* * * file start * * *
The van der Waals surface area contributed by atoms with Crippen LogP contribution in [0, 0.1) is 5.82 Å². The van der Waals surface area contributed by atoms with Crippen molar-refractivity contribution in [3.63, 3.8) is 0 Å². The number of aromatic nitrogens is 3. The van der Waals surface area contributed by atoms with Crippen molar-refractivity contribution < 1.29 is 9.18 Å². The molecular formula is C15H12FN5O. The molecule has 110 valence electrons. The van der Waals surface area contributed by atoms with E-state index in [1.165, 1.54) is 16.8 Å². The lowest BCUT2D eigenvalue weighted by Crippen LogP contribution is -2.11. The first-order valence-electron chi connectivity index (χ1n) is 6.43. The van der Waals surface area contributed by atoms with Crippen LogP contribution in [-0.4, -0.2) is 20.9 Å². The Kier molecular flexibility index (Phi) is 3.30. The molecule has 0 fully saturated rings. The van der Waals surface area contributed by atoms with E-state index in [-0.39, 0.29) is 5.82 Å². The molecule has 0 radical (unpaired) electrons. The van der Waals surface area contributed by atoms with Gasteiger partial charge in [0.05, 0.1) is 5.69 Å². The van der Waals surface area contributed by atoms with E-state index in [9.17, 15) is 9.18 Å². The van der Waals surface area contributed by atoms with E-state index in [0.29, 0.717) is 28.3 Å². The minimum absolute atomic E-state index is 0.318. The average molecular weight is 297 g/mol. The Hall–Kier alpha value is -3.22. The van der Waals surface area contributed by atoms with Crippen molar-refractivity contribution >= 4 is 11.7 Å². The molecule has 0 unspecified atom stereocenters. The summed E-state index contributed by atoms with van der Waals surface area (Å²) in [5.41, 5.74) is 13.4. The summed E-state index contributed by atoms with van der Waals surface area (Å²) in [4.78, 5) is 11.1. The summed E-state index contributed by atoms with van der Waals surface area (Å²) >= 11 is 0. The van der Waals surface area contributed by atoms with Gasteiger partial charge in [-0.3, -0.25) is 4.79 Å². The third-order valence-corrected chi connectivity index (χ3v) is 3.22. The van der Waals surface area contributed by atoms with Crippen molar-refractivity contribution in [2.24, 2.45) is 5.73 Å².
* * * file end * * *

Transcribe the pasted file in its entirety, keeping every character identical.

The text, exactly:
The van der Waals surface area contributed by atoms with Crippen LogP contribution in [0, 0.1) is 5.82 Å². The van der Waals surface area contributed by atoms with Crippen molar-refractivity contribution in [3.63, 3.8) is 0 Å². The number of aromatic nitrogens is 3. The van der Waals surface area contributed by atoms with Crippen molar-refractivity contribution < 1.29 is 9.18 Å². The molecular formula is C15H12FN5O. The molecule has 110 valence electrons. The van der Waals surface area contributed by atoms with E-state index in [1.165, 1.54) is 16.8 Å². The lowest BCUT2D eigenvalue weighted by Crippen LogP contribution is -2.11. The first-order valence-electron chi connectivity index (χ1n) is 6.43. The van der Waals surface area contributed by atoms with Crippen LogP contribution in [-0.4, -0.2) is 20.9 Å². The Kier molecular flexibility index (Phi) is 3.30. The molecule has 0 fully saturated rings. The van der Waals surface area contributed by atoms with E-state index in [-0.39, 0.29) is 5.82 Å². The molecule has 0 radical (unpaired) electrons. The van der Waals surface area contributed by atoms with Gasteiger partial charge in [0.05, 0.1) is 5.69 Å². The van der Waals surface area contributed by atoms with E-state index in [9.17, 15) is 9.18 Å². The van der Waals surface area contributed by atoms with E-state index in [0.29, 0.717) is 28.3 Å². The minimum absolute atomic E-state index is 0.318. The average molecular weight is 297 g/mol. The Hall–Kier alpha value is -3.22. The van der Waals surface area contributed by atoms with Crippen molar-refractivity contribution >= 4 is 11.7 Å². The molecule has 0 unspecified atom stereocenters. The summed E-state index contributed by atoms with van der Waals surface area (Å²) in [5.41, 5.74) is 13.4. The summed E-state index contributed by atoms with van der Waals surface area (Å²) in [4.78, 5) is 11.1. The summed E-state index contributed by atoms with van der Waals surface area (Å²) >= 11 is 0. The van der Waals surface area contributed by atoms with Gasteiger partial charge in [-0.3, -0.25) is 4.79 Å². The third-order valence-corrected chi connectivity index (χ3v) is 3.22. The van der Waals surface area contributed by atoms with Crippen molar-refractivity contribution in [2.24, 2.45) is 5.73 Å².